Before looking at the non-chemical pest/weed control options, it's important to address this question: Are weeds necessarily "bad"?
Weeds such as dandelions offer tremendous health benefits, ranking in the top four green vegetables in overall nutritional value. Purslane tops the list of plants with omega-3 fats. Stinging nettle is difficult to handle, but the young leaves offer a multitude of minerals. See this website for a comprehensive list of these wild nutritional boosters.
Even with my "good weeds," how do I care for my lawn without the use of harsh chemicals? There are numerous resources dedicated to helping you provide a safe, attractive addition to your home.
The EPA offers these tips for safe lawn care:
- Keep grass at a height of 3 inches.
- Make sure mowing blades are sharp.
- Water 1 inch per week on average.
- Allow your lawn to go dormant in July/August.
- Consider non-chemical pest/weed control methods.
The EPA has a four-minute video summarizing these tips.
One of the best natural weed killer recipes utilizes three simple ingredients:
- 1 gallon white vinegar
- 1/2 c. liquid soap
- 2 tbsp. salt
Combine and shake. Place in spray bottle and spray leaves and stems of weeds only. Avoid surrounding plants.
For additional natural weed killer alternatives, see this list.
Other resources designed to help you avoid toxic chemicals include:
- Safe Lawns. Helpful how-to videos ranging from aeration to brewing your own compost tea.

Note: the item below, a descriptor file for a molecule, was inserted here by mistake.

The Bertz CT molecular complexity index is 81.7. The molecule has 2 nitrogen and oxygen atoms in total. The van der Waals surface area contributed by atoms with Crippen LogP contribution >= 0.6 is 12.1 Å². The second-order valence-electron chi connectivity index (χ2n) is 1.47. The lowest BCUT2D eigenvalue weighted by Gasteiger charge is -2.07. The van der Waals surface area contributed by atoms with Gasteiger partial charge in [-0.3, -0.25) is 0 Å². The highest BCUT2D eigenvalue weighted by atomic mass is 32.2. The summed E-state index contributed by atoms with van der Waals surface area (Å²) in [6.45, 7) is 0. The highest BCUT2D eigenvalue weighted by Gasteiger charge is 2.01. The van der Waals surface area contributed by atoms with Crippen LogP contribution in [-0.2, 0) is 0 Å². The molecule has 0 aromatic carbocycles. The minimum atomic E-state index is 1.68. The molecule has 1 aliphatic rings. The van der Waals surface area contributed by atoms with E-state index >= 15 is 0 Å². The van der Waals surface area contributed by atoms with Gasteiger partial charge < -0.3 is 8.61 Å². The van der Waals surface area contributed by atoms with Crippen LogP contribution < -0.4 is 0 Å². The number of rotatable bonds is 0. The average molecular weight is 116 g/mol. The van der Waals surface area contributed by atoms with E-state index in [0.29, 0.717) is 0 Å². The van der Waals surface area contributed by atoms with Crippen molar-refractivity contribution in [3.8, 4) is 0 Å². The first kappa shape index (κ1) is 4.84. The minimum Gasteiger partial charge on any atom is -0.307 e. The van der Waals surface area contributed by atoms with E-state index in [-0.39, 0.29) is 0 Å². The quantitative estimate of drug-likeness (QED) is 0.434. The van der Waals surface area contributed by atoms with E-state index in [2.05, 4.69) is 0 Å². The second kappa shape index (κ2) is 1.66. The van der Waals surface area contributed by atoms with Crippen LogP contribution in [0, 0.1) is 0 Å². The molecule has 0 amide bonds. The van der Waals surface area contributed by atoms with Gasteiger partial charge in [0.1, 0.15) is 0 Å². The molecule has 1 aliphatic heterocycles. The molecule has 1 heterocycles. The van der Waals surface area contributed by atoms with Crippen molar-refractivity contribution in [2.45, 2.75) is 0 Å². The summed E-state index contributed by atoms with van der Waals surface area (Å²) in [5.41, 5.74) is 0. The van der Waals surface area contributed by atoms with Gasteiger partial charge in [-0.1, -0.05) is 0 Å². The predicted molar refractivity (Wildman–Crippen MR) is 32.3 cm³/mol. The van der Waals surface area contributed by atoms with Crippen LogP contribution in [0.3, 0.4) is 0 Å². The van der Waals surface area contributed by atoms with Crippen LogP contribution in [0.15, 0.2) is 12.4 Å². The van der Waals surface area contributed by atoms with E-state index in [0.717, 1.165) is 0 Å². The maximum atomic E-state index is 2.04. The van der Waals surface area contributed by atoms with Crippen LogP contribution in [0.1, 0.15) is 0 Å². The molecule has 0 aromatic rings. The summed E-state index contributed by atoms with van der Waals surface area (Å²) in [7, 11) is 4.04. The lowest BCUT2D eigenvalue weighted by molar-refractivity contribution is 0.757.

- Read Your "Weeds" – A Simple Guide to Creating a Healthy Lawn. An excellent fact sheet offered by Beyond Pesticides.
- Taking Care of Your Lawn Without Using Pesticides. An article written by Caroline Cox, detailing the subject of grasscycling:
Grasscycling (leaving grass clippings on the lawn when you mow) adds plant nutrients and organic matter to your soil and keeps the clippings out of landfills. It also saves you time! Researchers estimate that grasscycling reduces fertilizer needs by 25 percent. It works best if you mow frequently, when the grass is dry, and with sharp mower blades. Mulching mowers have an extra blade that finely chops and distributes the clippings, but you can use a regular lawn mower for grasscycling just by removing the bag.
- List by state of organic suppliers and contractors. An outstanding resource directory provided by Safe Lawns.
With these resources you may soon find yourself with a thriving lawn free of harmful chemicals!